I am going to try this, sound like a good way to start eliminating variables.

thanks
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post #15 of 16 Old 11-07-2012, 04:51 PM Thread Starter
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When you start a new cut on a new board has the location of the cut returned to the original location? Or does this new cut start off by the amount that it ended up on the first board?

George

No all cuts start and end at the same point, the odd thing is that i did first the tongue portion and all seem straight, then I cut all the grooves and all are "tapering", so the bit wasn't moving. I the end I have fliped the boards and cut from the other end, this gave me a wider groove that is allowing some movement to adjust for flushness, but I am getting consistent variation. One thing I notice is that when I do the groove the strain on the router is bigger (removing more material) this seems to be causing some defletion/movement when i cut. don't know were???
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post #16 of 16 Old 11-07-2012, 06:59 PM
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how are you making both?

Quote:
Originally Posted by gcordoba View Post
hi, I am new to the forum, i have been doing some projects as a hobby but i have some issues i need help on. one is while doing tongue and groove joints.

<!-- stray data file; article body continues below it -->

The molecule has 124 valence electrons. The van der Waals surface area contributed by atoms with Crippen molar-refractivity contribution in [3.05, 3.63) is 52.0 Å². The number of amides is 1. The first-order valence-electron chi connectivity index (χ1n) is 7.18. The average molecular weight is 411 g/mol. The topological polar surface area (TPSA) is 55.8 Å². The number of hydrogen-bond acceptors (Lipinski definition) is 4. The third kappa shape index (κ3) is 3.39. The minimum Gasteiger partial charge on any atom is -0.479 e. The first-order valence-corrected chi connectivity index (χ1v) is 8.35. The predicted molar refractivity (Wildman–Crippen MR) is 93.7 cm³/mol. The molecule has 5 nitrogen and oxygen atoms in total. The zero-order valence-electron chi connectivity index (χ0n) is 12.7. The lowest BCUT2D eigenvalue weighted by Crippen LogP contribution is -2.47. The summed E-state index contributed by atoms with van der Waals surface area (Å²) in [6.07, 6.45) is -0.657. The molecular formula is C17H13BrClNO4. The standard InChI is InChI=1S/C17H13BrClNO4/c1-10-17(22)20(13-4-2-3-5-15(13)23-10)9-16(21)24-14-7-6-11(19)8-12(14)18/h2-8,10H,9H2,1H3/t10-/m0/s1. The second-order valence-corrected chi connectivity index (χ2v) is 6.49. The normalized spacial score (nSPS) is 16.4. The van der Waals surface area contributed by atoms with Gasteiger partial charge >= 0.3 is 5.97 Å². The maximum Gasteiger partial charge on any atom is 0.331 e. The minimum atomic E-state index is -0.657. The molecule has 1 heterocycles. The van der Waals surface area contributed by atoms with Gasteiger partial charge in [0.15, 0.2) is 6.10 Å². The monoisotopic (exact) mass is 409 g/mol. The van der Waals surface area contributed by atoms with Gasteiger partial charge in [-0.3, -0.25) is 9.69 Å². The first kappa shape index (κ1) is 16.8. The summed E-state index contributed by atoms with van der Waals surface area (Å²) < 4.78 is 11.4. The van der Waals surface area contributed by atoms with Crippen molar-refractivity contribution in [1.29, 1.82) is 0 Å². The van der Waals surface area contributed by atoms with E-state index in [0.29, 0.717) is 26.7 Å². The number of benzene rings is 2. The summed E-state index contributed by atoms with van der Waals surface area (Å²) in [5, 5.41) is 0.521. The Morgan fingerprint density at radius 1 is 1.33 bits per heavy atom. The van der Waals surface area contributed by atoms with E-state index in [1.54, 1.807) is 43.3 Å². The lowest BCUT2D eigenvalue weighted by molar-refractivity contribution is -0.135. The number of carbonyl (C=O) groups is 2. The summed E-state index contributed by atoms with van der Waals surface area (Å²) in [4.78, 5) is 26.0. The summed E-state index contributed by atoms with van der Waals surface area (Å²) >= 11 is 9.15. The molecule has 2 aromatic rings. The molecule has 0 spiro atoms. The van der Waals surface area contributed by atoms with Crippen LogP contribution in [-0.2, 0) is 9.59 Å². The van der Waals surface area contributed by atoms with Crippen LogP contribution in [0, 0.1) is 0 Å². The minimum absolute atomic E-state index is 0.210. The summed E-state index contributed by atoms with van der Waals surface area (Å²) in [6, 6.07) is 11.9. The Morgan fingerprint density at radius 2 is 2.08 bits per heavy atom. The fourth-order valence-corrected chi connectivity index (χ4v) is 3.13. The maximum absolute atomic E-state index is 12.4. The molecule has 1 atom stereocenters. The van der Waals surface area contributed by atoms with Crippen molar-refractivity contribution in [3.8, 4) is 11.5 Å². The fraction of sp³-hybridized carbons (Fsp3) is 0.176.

I made my router table and i am using it to do the joints. The problem I am having is that the groove seems to taper off, as if the board is "droping" and the groove is not parallel to the board. I have tried doing the groove with and without feather boards, also work very much on insuring my router insert is alligned. still can't make it right.

In the end my issue is that when I put the boards togheter on one end the joint is flush but in the other end the board is 1 mm off. don't understand why this happen and I don't what to sand this off.
gabriel
R U using a slot cutter? OR are you using tongue and groove cutters?

Using a slot cutter to form the two sides of the tongue requires a pass and then a flip. The groove could be done the same way with a cutter that is slightly less wide than the desired groove. By flipping it the groove will be centered.

If using dedicated cutters, the parts "should fit like a glove."
If so what brand of cutters are you using? This is a far less time consuming way to make the pieces than by "pass and flip" so it would be the best solution if you can afford the cutters....

http://www.rockler.com/product.cfm?p...4&site=ROCKLER

The answer to your question will only be as detailed and specific as the question is detailed and specific. Good questions also include a sketch or a photo that illustrates your issue. (:< D)